Fairtrade Fortnight in Linlithgow

220213  Fairtrade event at linlithgow academy.
220213 Fairtrade event at linlithgow academy.

FAIRTRADE took centre stage in a special event at Linlithgow Academy last Friday on the eve of Fairtrade Fortnight.

A record turnout of over 100 kids and teachers turned up to the ‘Step in to Fairtrade’ night, organised by the Linlithgow Fairtrade Partnership (LFP), which included choir performances from Linlithgow, Springfield, Linlithgow Bridge and Bridgend primary schools, and songs written and sung by Linlithgow Young People’s Project (LYPP).

Helen Mein of the LFP said: “The singing was of a very high standard, culminating in Linlithgow Bridge Primary’s song that they had written about Fairtrade. The Fairtrade Partnership are delighted and very grateful for the support and help of teachers and parents to make it happen.”

She praised the efforts of the comperes, depute headgirl Hannah Brutin and Melanie Sneddon (S5), both from the Academy’s Fairtrade group, who brought the whole event together, calling them “magnificent”.

Stalls of Fairtrade goods including chocolate, cards, bamboo socks, jewellery, sporting and cycling items were busy; the raffle was drawn by Linlithgow MSP Fiona Hyslop, and Fairtrade poster competition prizes were handed out by Councillor Tom Conn.

Fairtrade nibbles on the night included dips and snacks from Hyndberry.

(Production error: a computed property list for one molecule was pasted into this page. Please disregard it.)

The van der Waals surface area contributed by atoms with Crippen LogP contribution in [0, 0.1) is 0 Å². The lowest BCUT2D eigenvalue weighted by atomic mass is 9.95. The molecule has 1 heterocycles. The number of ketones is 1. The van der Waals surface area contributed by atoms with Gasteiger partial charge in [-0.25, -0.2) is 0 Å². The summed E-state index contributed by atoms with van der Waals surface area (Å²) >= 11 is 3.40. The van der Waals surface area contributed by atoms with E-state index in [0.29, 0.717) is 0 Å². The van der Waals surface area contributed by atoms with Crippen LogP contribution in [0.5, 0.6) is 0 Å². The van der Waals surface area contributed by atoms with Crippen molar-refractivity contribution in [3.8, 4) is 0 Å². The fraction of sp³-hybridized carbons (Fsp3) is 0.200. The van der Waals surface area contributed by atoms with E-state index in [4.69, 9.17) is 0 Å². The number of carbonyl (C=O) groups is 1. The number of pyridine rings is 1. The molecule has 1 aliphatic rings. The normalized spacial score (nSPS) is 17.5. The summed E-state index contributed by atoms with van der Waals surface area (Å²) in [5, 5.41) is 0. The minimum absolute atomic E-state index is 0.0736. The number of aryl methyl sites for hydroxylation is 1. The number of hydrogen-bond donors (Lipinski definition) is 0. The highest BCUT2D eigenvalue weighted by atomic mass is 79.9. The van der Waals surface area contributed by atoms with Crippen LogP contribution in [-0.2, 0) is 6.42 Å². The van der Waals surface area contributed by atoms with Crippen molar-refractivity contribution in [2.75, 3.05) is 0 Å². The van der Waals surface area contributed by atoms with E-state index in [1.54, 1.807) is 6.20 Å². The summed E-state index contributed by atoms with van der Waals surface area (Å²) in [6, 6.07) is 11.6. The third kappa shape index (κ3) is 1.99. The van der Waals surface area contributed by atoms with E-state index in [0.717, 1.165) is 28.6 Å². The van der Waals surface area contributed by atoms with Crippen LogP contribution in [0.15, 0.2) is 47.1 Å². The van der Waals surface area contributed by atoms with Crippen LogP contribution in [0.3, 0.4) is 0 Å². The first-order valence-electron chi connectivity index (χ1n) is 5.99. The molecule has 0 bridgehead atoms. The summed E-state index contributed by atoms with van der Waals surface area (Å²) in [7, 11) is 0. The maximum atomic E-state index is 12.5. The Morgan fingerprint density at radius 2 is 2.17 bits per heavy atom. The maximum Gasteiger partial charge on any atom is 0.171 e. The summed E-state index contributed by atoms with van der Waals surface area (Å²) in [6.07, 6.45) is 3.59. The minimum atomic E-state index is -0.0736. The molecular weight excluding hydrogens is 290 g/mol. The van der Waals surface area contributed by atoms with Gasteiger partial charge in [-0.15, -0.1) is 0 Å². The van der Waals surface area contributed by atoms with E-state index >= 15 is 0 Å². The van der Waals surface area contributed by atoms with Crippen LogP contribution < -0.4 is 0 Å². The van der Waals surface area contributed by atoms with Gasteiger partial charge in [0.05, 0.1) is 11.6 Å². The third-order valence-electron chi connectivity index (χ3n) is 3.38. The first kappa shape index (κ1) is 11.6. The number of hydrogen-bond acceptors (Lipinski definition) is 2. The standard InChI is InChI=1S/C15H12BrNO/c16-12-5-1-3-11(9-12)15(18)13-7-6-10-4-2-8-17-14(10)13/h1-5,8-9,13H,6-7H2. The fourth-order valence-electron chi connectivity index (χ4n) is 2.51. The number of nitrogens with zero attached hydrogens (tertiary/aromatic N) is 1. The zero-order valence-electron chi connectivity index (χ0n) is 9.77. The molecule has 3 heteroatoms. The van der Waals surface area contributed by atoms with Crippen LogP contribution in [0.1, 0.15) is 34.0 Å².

Members of the LYPP band B-Line had a great time. Gregor McAdam (13) said: “It’s good to have the chance to perform, and it’s good that people have the opportunity to hear about 

Cameron Stewart (13) added: “It was very informative, and because it was in with the music lots of people learned more than they knew before. I might go to the Academy Fairtrade group now.”

Performing primary school pupils also enjoyed the night. Mhairi Grant (9) said: “My favourite thing was performing all the songs,” and Ellie Miller (9) added: “I think Fairtrade is good because it lets the farmers get more money.”

There was a lot of information on the night about the continuing growth of Fairtrade products, meaning that more workers and farmers in the developing world receive fair prices for their work, allowing them to provide for their families and invest in the local community. And the efforts of similar groups round the country were rewarded this week with the news that Scotland has been granted the status of Fair Trade Nation.